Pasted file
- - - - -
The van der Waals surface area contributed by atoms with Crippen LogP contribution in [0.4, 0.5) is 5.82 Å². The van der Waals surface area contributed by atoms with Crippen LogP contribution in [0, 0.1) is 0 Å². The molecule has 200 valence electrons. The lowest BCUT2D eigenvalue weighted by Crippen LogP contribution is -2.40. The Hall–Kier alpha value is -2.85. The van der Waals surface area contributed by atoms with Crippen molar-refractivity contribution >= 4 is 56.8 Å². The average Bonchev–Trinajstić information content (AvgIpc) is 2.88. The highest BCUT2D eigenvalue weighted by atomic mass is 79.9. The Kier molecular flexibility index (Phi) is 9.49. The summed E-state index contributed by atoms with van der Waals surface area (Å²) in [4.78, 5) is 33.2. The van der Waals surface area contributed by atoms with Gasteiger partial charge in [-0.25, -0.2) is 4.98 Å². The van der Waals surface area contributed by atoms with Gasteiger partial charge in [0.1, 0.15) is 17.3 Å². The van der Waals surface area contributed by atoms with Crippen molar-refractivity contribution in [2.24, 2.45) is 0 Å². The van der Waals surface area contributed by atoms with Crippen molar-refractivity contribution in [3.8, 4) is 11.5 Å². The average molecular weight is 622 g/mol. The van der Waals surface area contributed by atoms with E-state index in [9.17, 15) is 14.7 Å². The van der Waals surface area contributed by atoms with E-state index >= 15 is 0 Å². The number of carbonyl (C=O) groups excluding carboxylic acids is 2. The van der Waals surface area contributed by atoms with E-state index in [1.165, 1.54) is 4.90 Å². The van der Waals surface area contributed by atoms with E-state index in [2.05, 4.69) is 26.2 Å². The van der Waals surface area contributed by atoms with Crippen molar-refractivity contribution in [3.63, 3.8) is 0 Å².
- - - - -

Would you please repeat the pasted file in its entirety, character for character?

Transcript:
The van der Waals surface area contributed by atoms with Crippen LogP contribution in [0.4, 0.5) is 5.82 Å². The van der Waals surface area contributed by atoms with Crippen LogP contribution in [0, 0.1) is 0 Å². The molecule has 200 valence electrons. The lowest BCUT2D eigenvalue weighted by Crippen LogP contribution is -2.40. The Hall–Kier alpha value is -2.85. The van der Waals surface area contributed by atoms with Crippen molar-refractivity contribution >= 4 is 56.8 Å². The average Bonchev–Trinajstić information content (AvgIpc) is 2.88. The highest BCUT2D eigenvalue weighted by atomic mass is 79.9. The Kier molecular flexibility index (Phi) is 9.49. The summed E-state index contributed by atoms with van der Waals surface area (Å²) in [4.78, 5) is 33.2. The van der Waals surface area contributed by atoms with Gasteiger partial charge in [-0.25, -0.2) is 4.98 Å². The van der Waals surface area contributed by atoms with Gasteiger partial charge in [0.1, 0.15) is 17.3 Å². The van der Waals surface area contributed by atoms with Crippen molar-refractivity contribution in [2.24, 2.45) is 0 Å². The van der Waals surface area contributed by atoms with Crippen molar-refractivity contribution in [3.8, 4) is 11.5 Å². The average molecular weight is 622 g/mol. The van der Waals surface area contributed by atoms with E-state index in [9.17, 15) is 14.7 Å². The van der Waals surface area contributed by atoms with E-state index >= 15 is 0 Å². The number of carbonyl (C=O) groups excluding carboxylic acids is 2. The van der Waals surface area contributed by atoms with E-state index in [1.165, 1.54) is 4.90 Å². The van der Waals surface area contributed by atoms with E-state index in [2.05, 4.69) is 26.2 Å². The van der Waals surface area contributed by atoms with Crippen molar-refractivity contribution in [3.63, 3.8) is 0 Å².